Date: November 17, 2010
By changing their programming, Andrews University’s residence halls are trying to make a greater impact in their residents’ lives. Meier Hall, one of the men’s residence halls, has redesigned their programs to present a more holistic emphasis. Lamson Hall, the women’s residence hall, is using service and lifestyle-improvement programs to foster unity within and help those outside their walls.
In Meier Hall, traditional worships are biweekly. Twice a week, RAs lead activities on their halls, which can range from simple gatherings to Bible studies. Other programs, including a “Manclass,” integrate Christian principles with essential life skills, such as changing a tire or managing personal finances. “It’s not just teaching [the residents] how to balance a checkbook, but we also incorporate a Christian understanding of financial matters,” says Zachary Juniper, assistant dean of men.
Meier’s deans and student leaders wanted to provide a variety of spiritual programming that reaches as many audiences as possible. That way, students can select a worship experience that is meaningful to them. The goal of these programs is to bring “God into the everyday lives of men,” says Juniper.
One student involved in bringing God into the everyday lives of students is Jonathan Cobb, a junior who coordinates the Wednesday evening worship.
“Last year I took over the planning with Chaplain Japhet De Oliveira and Dean Juniper,” says Cobb. “We conducted surveys to discover the exact spiritual needs on campus. We then introduced a new worship team and brought in more of the speakers from the University chapels.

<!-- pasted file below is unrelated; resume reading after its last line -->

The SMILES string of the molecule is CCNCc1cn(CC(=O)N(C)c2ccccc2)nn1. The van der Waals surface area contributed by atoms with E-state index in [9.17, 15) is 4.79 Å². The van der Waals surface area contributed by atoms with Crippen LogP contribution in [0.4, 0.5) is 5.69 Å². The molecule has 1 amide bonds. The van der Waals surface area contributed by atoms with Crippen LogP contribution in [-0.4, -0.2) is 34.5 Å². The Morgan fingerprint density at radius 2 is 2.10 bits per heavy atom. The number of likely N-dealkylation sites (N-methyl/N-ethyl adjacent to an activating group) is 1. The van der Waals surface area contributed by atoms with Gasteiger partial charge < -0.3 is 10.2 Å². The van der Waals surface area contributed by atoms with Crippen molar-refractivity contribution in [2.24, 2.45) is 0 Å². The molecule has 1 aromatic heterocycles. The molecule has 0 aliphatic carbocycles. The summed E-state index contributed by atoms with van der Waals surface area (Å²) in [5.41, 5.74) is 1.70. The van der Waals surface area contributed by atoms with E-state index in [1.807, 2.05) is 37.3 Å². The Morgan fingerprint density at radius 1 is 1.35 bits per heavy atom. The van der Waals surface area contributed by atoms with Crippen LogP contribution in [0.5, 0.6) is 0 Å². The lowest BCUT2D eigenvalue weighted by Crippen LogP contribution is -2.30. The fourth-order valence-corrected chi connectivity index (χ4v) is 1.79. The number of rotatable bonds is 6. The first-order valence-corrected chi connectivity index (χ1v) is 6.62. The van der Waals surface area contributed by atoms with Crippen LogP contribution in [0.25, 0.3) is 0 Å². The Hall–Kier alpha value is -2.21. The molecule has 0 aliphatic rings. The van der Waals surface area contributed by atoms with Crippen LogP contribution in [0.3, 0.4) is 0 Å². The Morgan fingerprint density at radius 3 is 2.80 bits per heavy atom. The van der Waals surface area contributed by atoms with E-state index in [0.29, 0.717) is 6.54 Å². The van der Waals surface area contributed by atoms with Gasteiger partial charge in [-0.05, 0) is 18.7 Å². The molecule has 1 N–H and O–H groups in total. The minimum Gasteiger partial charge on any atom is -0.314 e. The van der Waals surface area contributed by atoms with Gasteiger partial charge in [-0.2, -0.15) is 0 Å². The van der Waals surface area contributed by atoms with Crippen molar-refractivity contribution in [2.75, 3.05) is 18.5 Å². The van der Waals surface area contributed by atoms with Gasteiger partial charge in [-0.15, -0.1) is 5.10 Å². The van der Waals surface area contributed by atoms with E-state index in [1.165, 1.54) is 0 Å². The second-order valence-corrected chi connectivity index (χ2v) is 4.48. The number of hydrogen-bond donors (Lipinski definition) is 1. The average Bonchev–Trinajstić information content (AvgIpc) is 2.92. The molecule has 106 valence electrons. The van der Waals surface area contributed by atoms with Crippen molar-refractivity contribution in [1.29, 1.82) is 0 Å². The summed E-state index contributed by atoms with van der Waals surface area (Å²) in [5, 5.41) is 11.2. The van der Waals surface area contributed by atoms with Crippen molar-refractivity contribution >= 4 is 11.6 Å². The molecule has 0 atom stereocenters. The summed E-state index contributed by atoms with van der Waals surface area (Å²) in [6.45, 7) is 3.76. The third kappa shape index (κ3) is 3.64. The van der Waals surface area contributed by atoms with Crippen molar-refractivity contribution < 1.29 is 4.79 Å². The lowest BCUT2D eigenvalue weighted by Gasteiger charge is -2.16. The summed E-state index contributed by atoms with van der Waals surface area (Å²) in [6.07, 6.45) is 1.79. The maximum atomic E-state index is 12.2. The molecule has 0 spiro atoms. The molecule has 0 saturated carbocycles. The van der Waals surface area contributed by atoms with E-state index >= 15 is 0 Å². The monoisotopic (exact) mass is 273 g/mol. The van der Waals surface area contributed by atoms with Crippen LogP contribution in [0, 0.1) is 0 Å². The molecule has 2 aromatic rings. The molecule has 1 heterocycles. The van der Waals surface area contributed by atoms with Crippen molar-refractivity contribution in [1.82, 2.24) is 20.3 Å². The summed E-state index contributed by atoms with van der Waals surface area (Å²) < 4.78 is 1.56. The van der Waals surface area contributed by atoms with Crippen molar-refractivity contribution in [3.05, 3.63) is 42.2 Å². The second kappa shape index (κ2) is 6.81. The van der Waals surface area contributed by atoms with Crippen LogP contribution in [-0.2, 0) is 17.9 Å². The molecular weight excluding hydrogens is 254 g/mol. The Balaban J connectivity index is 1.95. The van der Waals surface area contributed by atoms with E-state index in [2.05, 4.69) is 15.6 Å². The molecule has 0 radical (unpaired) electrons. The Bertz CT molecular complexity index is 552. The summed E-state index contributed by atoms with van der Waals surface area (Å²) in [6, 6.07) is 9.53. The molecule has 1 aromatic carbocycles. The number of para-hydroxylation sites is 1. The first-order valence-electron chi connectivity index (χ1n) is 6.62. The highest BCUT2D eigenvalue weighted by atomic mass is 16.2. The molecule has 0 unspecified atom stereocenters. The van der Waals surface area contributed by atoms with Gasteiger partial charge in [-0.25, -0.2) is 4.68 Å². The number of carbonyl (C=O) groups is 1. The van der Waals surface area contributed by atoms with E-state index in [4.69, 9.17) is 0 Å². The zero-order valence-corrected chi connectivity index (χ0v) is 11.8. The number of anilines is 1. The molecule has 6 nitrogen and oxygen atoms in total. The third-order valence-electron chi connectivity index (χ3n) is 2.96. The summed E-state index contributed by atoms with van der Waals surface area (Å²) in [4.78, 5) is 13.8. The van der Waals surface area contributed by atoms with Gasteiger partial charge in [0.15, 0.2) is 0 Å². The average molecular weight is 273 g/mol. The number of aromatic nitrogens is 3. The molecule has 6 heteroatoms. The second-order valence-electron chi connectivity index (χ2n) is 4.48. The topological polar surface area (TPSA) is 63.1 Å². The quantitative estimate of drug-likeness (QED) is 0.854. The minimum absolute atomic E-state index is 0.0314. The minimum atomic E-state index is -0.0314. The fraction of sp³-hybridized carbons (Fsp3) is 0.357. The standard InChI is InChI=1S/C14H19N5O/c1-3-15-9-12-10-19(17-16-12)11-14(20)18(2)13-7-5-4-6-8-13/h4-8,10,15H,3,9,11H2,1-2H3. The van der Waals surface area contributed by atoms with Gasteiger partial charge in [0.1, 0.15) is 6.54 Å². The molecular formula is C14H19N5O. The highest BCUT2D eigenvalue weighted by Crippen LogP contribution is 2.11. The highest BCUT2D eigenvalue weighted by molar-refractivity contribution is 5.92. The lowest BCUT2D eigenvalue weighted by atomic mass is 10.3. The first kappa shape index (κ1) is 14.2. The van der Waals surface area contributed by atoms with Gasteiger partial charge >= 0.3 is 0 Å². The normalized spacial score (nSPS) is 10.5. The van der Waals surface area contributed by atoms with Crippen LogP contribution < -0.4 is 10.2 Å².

“This year we have been blessed with an amazing worship team, God’s presence, and a chapel packed with over 300 students every week. We are bringing in speakers like Lee Venden, Ann Roda, Eddie Hypolite, and others. Wednesday night worship has turned into a time for a mid-week break from school to listen to and worship our Creator and Father in Heaven.”
A holistic approach isn’t new to the ladies of Lamson Hall, but each year the staff brings a renewed passion to their programming. They incorporate several smaller methods to emphasize every aspect of the Christian life. Similar to Meier’s “Manclass,” Lamson Hall offers a “Total Package” worship that ties spiritual components into practical aspects of life. “We’re trying to un-compartmentalize God and bring Him into every aspect of life,” says June Madrigal, associate dean of women.
Occurring every semester, Womanhood Week is a time when the residents can focus specifically on what it means to be a Christian woman and have a growing relationship with God, and provides a safe outlet for questions that residents may not be able to ask their male pastors. Two ongoing lifestyle-improvement incentives, “Catch a Wise Woman” and “NEWSTART,” reward women for spiritual, educational and physical growth. Residents are given tickets every time they are caught doing something that will enrich their spiritual, physical or academic lives. They are then able to redeem the tickets for a selection of prizes. “Secret Service” month encourages random acts of kindness throughout the dorm.
Every semester, the residents participate in a community service project. The first semester is usually devoted to a Lamson-wide project and projects are done by halls during second semester. This semester, Lamson Hall is partnering with Interra Foundation to raise funds for a women’s literacy program in Nepal. So far Lamson ladies have raised over $1,000 by holding a yard sale as well as collecting donations from within the residence hall community itself. An RA, Gaby Fernandez, is on the board of Interra Foundation and brought the project to the attention of the staff. “When we heard about it, we absolutely fell in love, because empowerment of women is exactly the sort of thing we support,” says Madrigal. Fund-raising for this project will continue throughout the semester.
-Written by Samantha Snively, student news writer, Office of Integrated Marketing & Communication